The Herd appeared in the 2008 countdown for the Triple J Hottest 100: "2020" at number 63 and "The King is Dead" at number 13.
In September 2009, The Herd was involved in a controversy regarding the act's inclusion in the line-up for 'Coal To Coast', a regional youth festival held in Mackay, Australia, with the local coal industry acting as the event's primary funding source. Concerned fans brought the issue of the Herd's involvement in the festival to the group's attention and the story received national coverage in the mainstream media and debate occurred on 'Hack', a popular program on national radio station Triple J. As a response, Urthboy released a statement of apology and declared the urgency of global warming; he explained that the group's booking agent, in addition to the Mackay Regional Council, failed to inform the band of the complete nature of the festival. The band proceeded to donate profits from the performance to Greenpeace, as part of the apology.
Twenty-nine hours before the band was due to perform, The Herd pulled out of the festival entirely, as the band members had discovered information--in multiple sources--that the festival was conceived of by Andrew Garratt, the Community Relations Officer at the Dalrymple Bay Coal Terminal. Ozi Batla appeared on 'Hack' to discuss the band's decision to withdraw from the festival, alongside the Queensland Young Liberals leader, who disagreed with the group's decision, and the organiser of the festival.
In response to the proposed dumping of around 3 million cubic metres of dredged seabed onto the Great Barrier Reef, a legal fighting team was formed by World Wide Fund for Nature (WWF)-Australia and the Australian Marine Conservation Society (AMCS) in late 2013/early 2014. The legal team received further support in April 2014, following the release of the "Sounds For The Reef" musical fundraising project. Produced by Straightup, the digital album features The Herd, in addition to artists such as John Butler, Sietta, Missy Higgins, The Cat Empire, Fat Freddys Drop, The Bamboos (featuring Kylie Auldist) and Resin Dogs. Released on 7 April, the album's 21 songs were sold on the Bandcamp website.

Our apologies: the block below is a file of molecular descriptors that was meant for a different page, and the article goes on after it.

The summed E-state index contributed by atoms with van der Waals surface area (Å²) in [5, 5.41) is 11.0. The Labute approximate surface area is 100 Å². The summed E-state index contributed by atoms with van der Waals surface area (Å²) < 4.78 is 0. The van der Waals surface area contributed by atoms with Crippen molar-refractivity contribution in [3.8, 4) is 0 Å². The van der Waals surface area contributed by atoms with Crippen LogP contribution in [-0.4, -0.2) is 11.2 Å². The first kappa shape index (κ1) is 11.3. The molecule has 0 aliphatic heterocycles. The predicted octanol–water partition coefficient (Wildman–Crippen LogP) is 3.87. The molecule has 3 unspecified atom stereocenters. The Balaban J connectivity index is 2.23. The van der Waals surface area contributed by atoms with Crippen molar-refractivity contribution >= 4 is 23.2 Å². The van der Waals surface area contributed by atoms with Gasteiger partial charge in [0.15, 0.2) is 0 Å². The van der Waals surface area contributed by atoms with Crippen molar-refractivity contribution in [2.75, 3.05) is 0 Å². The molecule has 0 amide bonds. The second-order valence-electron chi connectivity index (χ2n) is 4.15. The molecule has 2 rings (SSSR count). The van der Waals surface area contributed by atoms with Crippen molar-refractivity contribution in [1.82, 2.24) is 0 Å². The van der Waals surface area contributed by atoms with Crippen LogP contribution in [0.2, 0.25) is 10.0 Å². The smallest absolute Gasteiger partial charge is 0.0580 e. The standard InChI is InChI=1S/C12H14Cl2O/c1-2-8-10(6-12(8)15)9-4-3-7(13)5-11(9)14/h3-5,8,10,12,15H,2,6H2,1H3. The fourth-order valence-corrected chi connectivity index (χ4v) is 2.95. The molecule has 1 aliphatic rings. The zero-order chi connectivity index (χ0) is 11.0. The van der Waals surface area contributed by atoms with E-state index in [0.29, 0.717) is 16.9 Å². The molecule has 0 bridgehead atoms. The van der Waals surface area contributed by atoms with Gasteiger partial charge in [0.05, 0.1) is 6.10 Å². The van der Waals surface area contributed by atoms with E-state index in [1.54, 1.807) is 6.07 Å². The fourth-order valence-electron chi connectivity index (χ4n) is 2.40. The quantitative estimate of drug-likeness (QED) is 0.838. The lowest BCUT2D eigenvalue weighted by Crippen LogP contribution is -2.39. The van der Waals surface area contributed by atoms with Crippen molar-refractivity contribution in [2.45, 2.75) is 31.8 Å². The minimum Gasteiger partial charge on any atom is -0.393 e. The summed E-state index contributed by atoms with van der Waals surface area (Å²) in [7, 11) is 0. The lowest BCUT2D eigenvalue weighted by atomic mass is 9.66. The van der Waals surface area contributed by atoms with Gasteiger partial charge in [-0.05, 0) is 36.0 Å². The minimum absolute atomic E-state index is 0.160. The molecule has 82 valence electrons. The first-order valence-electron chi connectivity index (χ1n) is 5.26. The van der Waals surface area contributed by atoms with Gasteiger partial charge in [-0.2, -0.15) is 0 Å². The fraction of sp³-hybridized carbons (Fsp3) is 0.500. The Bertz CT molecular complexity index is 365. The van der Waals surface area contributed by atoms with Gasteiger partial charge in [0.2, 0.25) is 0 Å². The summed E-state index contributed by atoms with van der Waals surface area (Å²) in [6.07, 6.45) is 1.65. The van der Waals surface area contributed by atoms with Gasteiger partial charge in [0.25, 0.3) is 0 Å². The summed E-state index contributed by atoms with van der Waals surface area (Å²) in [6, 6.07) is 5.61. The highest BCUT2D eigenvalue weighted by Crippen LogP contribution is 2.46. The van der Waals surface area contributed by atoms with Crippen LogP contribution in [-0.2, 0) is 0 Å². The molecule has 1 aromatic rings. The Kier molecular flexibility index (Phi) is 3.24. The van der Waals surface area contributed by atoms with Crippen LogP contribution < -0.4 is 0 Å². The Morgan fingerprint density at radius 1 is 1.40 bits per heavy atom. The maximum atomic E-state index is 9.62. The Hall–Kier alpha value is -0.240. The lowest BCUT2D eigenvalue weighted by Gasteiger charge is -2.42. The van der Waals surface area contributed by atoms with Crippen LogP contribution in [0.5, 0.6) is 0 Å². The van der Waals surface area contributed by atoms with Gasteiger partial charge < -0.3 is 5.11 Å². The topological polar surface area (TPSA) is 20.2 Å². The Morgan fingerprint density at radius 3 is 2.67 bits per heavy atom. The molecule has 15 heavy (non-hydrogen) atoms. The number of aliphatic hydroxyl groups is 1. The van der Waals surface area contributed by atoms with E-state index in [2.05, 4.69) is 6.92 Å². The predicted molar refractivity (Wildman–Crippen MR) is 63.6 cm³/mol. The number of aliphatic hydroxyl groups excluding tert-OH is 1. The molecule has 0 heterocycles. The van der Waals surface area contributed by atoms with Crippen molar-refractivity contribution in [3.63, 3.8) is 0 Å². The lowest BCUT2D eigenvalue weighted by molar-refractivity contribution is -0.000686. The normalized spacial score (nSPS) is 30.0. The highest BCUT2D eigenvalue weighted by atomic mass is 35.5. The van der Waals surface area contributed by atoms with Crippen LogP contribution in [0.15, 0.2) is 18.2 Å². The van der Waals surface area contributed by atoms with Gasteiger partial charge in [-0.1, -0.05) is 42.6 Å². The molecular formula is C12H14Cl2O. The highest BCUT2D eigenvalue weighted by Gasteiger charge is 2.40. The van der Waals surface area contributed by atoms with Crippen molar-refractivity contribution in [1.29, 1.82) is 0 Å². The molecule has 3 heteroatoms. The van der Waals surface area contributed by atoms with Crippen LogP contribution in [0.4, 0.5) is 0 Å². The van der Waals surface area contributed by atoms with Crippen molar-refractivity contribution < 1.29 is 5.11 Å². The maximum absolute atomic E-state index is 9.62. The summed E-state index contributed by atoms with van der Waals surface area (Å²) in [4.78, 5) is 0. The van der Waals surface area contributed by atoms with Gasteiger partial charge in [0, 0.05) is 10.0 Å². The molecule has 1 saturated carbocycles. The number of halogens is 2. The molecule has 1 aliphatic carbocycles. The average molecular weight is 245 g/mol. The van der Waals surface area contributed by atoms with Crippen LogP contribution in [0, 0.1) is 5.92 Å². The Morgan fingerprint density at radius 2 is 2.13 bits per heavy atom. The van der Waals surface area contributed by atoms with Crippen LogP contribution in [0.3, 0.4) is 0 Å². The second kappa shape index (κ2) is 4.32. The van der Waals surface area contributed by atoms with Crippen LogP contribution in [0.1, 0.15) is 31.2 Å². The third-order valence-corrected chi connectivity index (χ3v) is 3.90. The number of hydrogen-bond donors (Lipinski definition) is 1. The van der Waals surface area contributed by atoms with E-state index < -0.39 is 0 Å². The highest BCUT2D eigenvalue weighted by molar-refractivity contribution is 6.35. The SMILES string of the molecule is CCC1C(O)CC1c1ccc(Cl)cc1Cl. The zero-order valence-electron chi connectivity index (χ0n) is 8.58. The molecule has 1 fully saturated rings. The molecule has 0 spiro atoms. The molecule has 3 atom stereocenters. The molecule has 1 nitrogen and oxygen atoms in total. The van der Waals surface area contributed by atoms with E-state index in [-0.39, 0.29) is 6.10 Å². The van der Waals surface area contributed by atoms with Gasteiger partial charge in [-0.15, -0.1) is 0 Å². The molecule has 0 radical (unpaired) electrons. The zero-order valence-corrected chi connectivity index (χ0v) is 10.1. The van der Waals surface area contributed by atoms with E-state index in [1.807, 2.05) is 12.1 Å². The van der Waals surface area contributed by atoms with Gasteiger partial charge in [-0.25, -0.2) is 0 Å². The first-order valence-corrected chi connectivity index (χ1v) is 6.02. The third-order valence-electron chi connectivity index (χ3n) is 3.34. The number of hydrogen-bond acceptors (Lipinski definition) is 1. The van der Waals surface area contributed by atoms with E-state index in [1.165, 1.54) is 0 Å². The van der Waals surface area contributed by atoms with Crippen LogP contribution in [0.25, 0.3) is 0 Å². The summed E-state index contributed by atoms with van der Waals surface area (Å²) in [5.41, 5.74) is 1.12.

In April 2005, Unkle Ho released his debut solo album Roads to Roma. The album samples music from a wide variety of international musical genres, such as tango, mariachi, dixieland and blues rock. According to the Elefant Traks website, "Unkle Ho's strategy for world peace is to write a song that has every culture in the world represented, so people will drop their guns and dance 'till they can't dance no more."Roads to Roma was acclaimed as "bewitchingly beautiful" by Rolling Stone magazine. Unkle Ho's second album Circus Maximus was released in May 2007.
In 2004, Urthboy released his first solo album, Distant Sense of Random Menace, followed by The Signal (2007),Spitshine (2009),Smokey's Haunt (2012),Smokey's Homies Remix EP (2013) and Live at the City Recital Hall Angel Place (2013).
In 2010, Ozi Batla released his debut album Wild Colonial, while Tyrrell released her debut album Echoes in the Aviary in the second half of 2014.
In a 2004 interview with Dr Tony Mitchell from the University of Technology Sydney (UTS), Ozi Batla explained:
I think the big challenge for Australian hip-hop is for it to expand on those 3000 people who will always buy the CD. The question people have to ask themselves is, who are the other 35 000 odd people who bought the Hilltop Hoods album? It's such a small insular and at times disturbingly ignorant little slice of Australia that I think we'd just be banging our heads against the wall trying to get through to those 15-year-old kids. Yeah, I don't know. There's always that responsibility of just trying to keep it true, even though we don't focus on that as much as a lot of acts do, I think it's always in the back of everyone's mind - probably whatever art form it is - that if they really love the art form that they're attempting or drawing influences from then, you know, everyone is always really quite sensitive about other people's perceptions in that culture or community. I think that's the only responsibility, and obviously not to sell out is the other one. But that is pretty unlikely. And I'd say to hopefully bring more people in and that'll change the culture of it, or it'll make that more ignorant style of the culture a bit more isolated. I don't know, to tell you the truth, sometimes I don't feel like we're part of the community that's there at all. And neither are a lot of the artists we know, and even the artists that are respected in that community just throw their hands up and go 'Look, I stopped trying to deal on that level with those fans a long time'.
Text from this biography licensed under creative commons license